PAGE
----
Staff, wire reports
HUNTINGTON, W.Va. — From the Washington Monument to Germany’s Brandenburg Gate to Huntington, scientists, students and research advocates rallied on a soggy Earth Day, conveying a global message about scientific freedom without political interference, the need for adequate spending for future breakthroughs and just the general value of scientific pursuits.
Around 300 supporters filled Heritage Station on Saturday as Huntington joined the more than 600 cities with participating marches. Rather than travel to Washington, D.C., or elsewhere, said local organizer Jonathan Day-Brown, Marshall University assistant professor of psychology, arranging a public display in the community helps embolden like-minded neighbors to speak up for their beliefs.
“It really makes a nice statement that we really do have a strong scientific community here and we do have people here who are interested in this,” Day-Brown said.
“What we’re fighting against here is the politicization of science, and I think that’s what the current administration is doing,” Day-Brown said. “It’s not that we necessarily disagree with certain policy initiatives, but we disagree that they’re not based on science.”
The convictions against what they believe is the Trump administration’s aversion to science-based decision-making were echoed at marches across the country.
“Scientists find it appalling that evidence has been crowded out by ideological assertions,” said Rush Holt, a former physicist and Democratic congressman who runs the American Association for the Advancement of Science. “It is not just about Donald Trump, but there is also no question that marchers are saying ‘when the shoe fits.'”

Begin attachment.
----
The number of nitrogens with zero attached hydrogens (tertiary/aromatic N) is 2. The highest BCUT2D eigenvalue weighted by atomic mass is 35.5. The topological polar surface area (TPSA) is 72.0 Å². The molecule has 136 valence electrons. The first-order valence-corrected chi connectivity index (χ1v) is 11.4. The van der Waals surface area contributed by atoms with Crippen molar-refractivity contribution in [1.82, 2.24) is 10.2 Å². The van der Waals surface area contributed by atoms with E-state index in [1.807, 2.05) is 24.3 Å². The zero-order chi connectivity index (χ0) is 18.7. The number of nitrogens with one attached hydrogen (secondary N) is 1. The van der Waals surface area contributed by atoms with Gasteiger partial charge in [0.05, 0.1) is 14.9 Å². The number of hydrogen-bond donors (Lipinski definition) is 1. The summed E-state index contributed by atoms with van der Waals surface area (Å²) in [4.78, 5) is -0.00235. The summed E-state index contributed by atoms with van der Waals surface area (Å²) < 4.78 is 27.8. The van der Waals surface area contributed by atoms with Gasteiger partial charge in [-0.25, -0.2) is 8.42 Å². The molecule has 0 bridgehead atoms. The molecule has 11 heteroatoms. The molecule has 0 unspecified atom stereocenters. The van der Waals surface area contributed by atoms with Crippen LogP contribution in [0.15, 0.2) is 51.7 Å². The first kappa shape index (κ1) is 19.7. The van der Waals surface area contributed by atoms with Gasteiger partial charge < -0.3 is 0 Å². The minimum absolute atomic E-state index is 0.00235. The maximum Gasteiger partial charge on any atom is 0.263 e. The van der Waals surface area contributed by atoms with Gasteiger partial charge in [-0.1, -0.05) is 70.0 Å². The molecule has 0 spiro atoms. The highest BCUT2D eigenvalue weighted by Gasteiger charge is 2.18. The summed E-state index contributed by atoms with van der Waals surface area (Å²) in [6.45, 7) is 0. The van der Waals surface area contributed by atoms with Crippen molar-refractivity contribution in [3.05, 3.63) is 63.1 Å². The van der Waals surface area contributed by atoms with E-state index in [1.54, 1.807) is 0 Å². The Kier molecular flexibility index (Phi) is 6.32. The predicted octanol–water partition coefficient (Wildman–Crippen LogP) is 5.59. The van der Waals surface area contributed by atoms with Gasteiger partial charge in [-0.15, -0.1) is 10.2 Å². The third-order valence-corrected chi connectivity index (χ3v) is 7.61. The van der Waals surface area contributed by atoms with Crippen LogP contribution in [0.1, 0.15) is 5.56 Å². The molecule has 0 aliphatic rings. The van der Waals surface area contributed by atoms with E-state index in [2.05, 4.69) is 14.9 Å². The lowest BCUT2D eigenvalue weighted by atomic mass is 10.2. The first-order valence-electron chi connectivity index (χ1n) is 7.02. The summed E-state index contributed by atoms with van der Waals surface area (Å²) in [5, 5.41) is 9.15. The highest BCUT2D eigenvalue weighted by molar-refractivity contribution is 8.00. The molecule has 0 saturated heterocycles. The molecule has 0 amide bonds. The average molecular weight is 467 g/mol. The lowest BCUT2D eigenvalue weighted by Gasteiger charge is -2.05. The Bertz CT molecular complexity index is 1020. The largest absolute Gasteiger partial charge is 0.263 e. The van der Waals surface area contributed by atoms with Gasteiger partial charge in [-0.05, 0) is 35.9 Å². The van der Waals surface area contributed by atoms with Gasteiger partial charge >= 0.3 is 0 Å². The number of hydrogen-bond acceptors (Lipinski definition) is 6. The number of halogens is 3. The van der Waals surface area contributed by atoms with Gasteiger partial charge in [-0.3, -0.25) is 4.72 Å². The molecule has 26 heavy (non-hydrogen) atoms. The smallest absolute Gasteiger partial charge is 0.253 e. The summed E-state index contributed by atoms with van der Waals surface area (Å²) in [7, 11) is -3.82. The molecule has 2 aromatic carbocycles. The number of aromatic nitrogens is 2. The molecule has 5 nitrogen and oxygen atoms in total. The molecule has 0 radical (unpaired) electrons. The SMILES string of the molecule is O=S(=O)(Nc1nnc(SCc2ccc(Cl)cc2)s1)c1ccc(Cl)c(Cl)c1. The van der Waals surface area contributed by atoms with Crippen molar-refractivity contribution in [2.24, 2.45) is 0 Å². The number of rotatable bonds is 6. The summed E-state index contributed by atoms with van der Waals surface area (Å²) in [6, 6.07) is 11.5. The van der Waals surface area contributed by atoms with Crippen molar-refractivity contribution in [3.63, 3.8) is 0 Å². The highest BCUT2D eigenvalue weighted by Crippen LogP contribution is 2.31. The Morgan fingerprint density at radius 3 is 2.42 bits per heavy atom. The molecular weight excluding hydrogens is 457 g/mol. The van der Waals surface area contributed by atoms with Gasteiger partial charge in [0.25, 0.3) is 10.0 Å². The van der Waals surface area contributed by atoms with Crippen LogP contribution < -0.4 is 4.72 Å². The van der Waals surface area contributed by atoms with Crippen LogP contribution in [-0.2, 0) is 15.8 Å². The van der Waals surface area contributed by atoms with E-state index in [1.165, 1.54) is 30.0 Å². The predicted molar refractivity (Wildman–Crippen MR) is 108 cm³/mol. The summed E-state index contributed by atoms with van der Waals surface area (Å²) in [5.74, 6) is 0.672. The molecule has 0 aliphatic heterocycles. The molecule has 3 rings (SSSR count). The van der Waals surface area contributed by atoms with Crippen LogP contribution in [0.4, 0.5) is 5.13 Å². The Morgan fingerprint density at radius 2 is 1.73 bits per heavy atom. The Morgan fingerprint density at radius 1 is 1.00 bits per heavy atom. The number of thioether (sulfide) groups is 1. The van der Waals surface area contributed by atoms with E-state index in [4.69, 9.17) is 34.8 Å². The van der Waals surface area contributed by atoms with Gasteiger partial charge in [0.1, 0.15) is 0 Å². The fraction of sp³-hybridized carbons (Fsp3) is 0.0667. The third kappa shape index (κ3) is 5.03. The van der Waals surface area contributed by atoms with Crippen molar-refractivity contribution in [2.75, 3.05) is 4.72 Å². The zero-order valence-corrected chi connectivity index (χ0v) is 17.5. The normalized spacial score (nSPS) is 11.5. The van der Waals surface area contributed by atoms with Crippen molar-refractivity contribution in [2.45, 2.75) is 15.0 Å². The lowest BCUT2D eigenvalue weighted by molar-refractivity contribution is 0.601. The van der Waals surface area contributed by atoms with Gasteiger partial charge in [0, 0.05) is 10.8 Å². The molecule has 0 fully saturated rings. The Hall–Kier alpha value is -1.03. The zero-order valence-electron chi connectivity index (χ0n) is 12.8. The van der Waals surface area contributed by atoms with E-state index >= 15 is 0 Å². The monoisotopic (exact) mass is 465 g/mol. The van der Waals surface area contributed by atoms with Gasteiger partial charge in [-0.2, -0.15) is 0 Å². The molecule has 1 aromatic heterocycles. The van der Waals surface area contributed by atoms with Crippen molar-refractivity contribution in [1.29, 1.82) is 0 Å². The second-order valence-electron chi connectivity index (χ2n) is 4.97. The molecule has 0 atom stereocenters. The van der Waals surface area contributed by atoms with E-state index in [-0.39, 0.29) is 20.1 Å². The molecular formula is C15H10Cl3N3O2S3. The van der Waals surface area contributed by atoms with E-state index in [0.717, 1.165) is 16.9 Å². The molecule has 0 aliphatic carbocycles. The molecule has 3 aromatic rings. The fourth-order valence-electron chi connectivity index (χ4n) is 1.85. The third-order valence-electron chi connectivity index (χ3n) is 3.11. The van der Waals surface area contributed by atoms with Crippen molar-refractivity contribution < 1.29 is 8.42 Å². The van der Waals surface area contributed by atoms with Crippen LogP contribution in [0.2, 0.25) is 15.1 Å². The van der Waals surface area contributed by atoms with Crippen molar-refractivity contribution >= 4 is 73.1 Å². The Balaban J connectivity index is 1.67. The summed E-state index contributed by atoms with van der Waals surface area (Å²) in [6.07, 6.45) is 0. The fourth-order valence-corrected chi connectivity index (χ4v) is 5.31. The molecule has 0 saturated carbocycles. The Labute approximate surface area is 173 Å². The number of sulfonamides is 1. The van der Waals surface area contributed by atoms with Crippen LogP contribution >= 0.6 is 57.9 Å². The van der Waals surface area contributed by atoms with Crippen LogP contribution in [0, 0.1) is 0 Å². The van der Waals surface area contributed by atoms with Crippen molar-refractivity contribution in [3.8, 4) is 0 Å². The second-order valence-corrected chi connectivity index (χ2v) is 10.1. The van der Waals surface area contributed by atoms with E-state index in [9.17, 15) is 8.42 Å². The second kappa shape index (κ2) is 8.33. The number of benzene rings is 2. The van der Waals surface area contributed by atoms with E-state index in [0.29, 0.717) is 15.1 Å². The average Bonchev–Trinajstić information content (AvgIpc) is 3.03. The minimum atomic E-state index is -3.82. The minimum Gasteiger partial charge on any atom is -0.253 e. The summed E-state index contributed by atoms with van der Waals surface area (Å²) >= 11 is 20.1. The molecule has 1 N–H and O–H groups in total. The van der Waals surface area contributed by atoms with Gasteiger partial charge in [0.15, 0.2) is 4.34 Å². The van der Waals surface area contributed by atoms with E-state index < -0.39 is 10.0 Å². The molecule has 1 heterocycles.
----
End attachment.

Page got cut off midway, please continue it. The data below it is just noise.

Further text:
Despite saying the march was not partisan, Holt acknowledged it was only dreamed up at the Women’s March on Washington, a day after Trump’s Jan. 20 inauguration.
Denis Hayes, who co-organized the first Earth Day 47 years ago, said the crowd he saw from the speaker’s platform down the street from the White House was energized and “magical” in a rare way, similar to what he saw in the first Earth Day.
“For this kind of weather, this is an amazing crowd. You’re not out there today unless you really care. This is not a walk in the park event,” Hayes said of the event in the park.
Scientists said they were anxious about political and public rejection of established science such as climate change and the safety of vaccine immunizations.
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